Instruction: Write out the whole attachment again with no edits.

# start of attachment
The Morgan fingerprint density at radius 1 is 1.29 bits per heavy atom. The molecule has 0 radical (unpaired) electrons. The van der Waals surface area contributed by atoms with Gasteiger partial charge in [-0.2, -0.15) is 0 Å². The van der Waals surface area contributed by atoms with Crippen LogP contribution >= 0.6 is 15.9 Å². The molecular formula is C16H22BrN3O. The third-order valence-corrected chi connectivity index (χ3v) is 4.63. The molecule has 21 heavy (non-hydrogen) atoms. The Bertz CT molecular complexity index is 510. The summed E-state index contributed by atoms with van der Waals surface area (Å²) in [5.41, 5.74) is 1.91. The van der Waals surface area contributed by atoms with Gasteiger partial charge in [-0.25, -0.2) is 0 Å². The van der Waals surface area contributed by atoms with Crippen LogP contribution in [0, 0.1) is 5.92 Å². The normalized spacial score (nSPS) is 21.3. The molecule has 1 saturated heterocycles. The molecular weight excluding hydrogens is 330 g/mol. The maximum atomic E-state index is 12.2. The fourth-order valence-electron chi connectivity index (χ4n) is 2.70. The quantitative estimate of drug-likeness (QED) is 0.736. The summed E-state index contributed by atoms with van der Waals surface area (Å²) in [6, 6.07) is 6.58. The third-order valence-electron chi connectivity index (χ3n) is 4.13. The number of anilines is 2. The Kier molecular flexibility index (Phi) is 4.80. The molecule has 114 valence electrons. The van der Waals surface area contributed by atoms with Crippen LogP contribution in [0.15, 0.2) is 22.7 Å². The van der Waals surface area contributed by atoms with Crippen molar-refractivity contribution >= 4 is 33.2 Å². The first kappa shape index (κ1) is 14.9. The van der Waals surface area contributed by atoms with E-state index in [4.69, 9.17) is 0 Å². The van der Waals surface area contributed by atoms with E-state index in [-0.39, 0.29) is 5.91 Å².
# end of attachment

The Morgan fingerprint density at radius 1 is 1.29 bits per heavy atom. The molecule has 0 radical (unpaired) electrons. The van der Waals surface area contributed by atoms with Gasteiger partial charge in [-0.2, -0.15) is 0 Å². The van der Waals surface area contributed by atoms with Crippen LogP contribution >= 0.6 is 15.9 Å². The molecular formula is C16H22BrN3O. The third-order valence-corrected chi connectivity index (χ3v) is 4.63. The molecule has 21 heavy (non-hydrogen) atoms. The Bertz CT molecular complexity index is 510. The summed E-state index contributed by atoms with van der Waals surface area (Å²) in [5.41, 5.74) is 1.91. The van der Waals surface area contributed by atoms with Gasteiger partial charge in [-0.25, -0.2) is 0 Å². The van der Waals surface area contributed by atoms with Crippen LogP contribution in [0, 0.1) is 5.92 Å². The normalized spacial score (nSPS) is 21.3. The molecule has 1 saturated heterocycles. The molecular weight excluding hydrogens is 330 g/mol. The maximum atomic E-state index is 12.2. The fourth-order valence-electron chi connectivity index (χ4n) is 2.70. The quantitative estimate of drug-likeness (QED) is 0.736. The summed E-state index contributed by atoms with van der Waals surface area (Å²) in [6, 6.07) is 6.58. The third-order valence-electron chi connectivity index (χ3n) is 4.13. The number of anilines is 2. The Kier molecular flexibility index (Phi) is 4.80. The molecule has 114 valence electrons. The van der Waals surface area contributed by atoms with Crippen LogP contribution in [0.15, 0.2) is 22.7 Å². The van der Waals surface area contributed by atoms with Crippen molar-refractivity contribution >= 4 is 33.2 Å². The first kappa shape index (κ1) is 14.9. The van der Waals surface area contributed by atoms with E-state index in [4.69, 9.17) is 0 Å². The van der Waals surface area contributed by atoms with E-state index in [-0.39, 0.29) is 5.91 Å².